I have the good fortune of teaching 75-fourth graders every day. While it isn’t an insane amount of kiddos, it is a substantial number of students to engage, instruct, and meet the individual needs of on a daily basis. Out at recess 75-students may not seem unmanageable, but I can tell you that when I am grading narratives, 75 is A LOT! My personal teacher goal for each day is to have as many positive interactions with each of my 75 students as possible, and conversely, I want my students to have as many positive interactions with one another.
One of the best ways to connect with and help students during the course of a jam-packed school day is through daily class meetings. If you are unfamiliar with the concept, we gather together on the carpet, tackle a whole class read-aloud connected to our learning, share the focus lesson, examine work expectations, and discuss our work for the day. Once we have gathered, read, discussed, and considered, students head to their work spaces and we get down to business.
If you are looking for a way to incorporate class meetings into your busy schedule to help connect with your students and help your students feel more connected, here are the basics and necessities of our 20-minute daily class meetings…
While I teach three different classes, at the beginning of each class we gather on the carpet in the front of the classroom. Within close proximity, we discuss our agenda for the day. While we could easily stay at our desks, I have found that we develop a more positive classroom community when we gather together in a close-knit space. Sitting knee to knee we make better eye-contact, listen more closely, and have less extraneous school supplies to distract us.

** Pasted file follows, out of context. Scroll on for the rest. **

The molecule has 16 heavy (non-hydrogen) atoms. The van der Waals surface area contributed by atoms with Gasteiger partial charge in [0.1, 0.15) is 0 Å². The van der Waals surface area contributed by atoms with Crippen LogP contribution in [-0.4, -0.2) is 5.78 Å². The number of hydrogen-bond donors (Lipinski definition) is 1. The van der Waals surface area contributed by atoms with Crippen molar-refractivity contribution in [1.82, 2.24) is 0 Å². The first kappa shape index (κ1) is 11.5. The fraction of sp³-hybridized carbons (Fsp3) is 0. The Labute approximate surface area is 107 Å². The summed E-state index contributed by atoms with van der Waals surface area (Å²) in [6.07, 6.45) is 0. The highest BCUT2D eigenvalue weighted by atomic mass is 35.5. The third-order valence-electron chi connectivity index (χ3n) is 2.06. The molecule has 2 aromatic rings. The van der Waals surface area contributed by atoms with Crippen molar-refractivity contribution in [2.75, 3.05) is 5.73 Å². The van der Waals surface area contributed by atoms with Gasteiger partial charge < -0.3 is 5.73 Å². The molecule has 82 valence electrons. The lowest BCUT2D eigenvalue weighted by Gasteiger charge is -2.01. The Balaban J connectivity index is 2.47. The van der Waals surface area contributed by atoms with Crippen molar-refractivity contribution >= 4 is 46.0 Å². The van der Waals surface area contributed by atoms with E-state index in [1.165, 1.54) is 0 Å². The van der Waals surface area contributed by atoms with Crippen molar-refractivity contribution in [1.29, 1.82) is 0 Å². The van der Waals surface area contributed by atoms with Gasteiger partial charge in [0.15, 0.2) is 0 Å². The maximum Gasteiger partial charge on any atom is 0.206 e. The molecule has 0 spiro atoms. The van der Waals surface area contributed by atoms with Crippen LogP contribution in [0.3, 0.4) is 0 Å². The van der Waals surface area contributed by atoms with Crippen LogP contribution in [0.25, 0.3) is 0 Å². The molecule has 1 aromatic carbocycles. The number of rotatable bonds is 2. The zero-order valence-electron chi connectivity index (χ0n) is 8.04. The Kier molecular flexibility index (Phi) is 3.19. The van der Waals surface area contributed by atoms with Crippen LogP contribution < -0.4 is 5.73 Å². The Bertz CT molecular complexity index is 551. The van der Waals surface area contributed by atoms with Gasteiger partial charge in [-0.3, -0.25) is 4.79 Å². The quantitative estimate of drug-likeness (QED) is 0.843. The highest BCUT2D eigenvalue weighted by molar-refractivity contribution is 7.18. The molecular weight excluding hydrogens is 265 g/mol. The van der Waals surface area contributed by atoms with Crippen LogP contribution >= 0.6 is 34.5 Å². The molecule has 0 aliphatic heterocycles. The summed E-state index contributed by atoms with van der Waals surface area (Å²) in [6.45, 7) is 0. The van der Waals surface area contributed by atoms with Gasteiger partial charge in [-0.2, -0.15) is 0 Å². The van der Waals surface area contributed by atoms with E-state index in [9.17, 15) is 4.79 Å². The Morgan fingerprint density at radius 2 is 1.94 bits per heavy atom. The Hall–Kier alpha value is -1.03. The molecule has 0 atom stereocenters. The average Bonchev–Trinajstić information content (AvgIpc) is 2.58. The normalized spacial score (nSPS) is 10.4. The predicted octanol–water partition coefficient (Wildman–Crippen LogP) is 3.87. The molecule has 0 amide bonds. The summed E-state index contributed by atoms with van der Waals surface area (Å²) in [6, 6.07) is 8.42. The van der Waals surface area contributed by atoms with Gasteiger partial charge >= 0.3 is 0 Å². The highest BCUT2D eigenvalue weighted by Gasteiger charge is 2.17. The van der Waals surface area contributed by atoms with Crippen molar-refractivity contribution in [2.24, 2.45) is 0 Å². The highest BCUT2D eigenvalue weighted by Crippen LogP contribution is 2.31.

Within my ELA classroom, we are typically reading a whole class novel. Students will bring that whole class read aloud novel to the carpet to follow along, or prepare to listen to a picture book. A read aloud, in some format, is always incorporated into our class meeting as an integral part of our focus lesson and learning for the day.
A focus lesson is our work for the day. It is a 5-10 minute mini-lesson introducing, teaching, or re-teaching a concept using the smart board and/or anchor charts. In the above image I had done a focus lesson on primary and secondary characters. After my focus lesson, student work was identifying primary and secondary characters from our novel and being able to explain why these characters would be considered primary or secondary. Once the focus lesson has been taught, my students work independently, with partners, in small groups, or with me to further their understanding of the focus lesson.
After the focus lesson has taken place, we quickly discuss the work expectations and the work plan for the day. Finally, students head to their work spaces to tackle those expectations. Because students are working at different levels and potentially on different work tasks, that class meeting time is essential to help us all feel connected to one another and our learning.
If you are looking for the perfect way to help your students build a classroom community, class meetings are an easy way to lay the foundation for this essential work.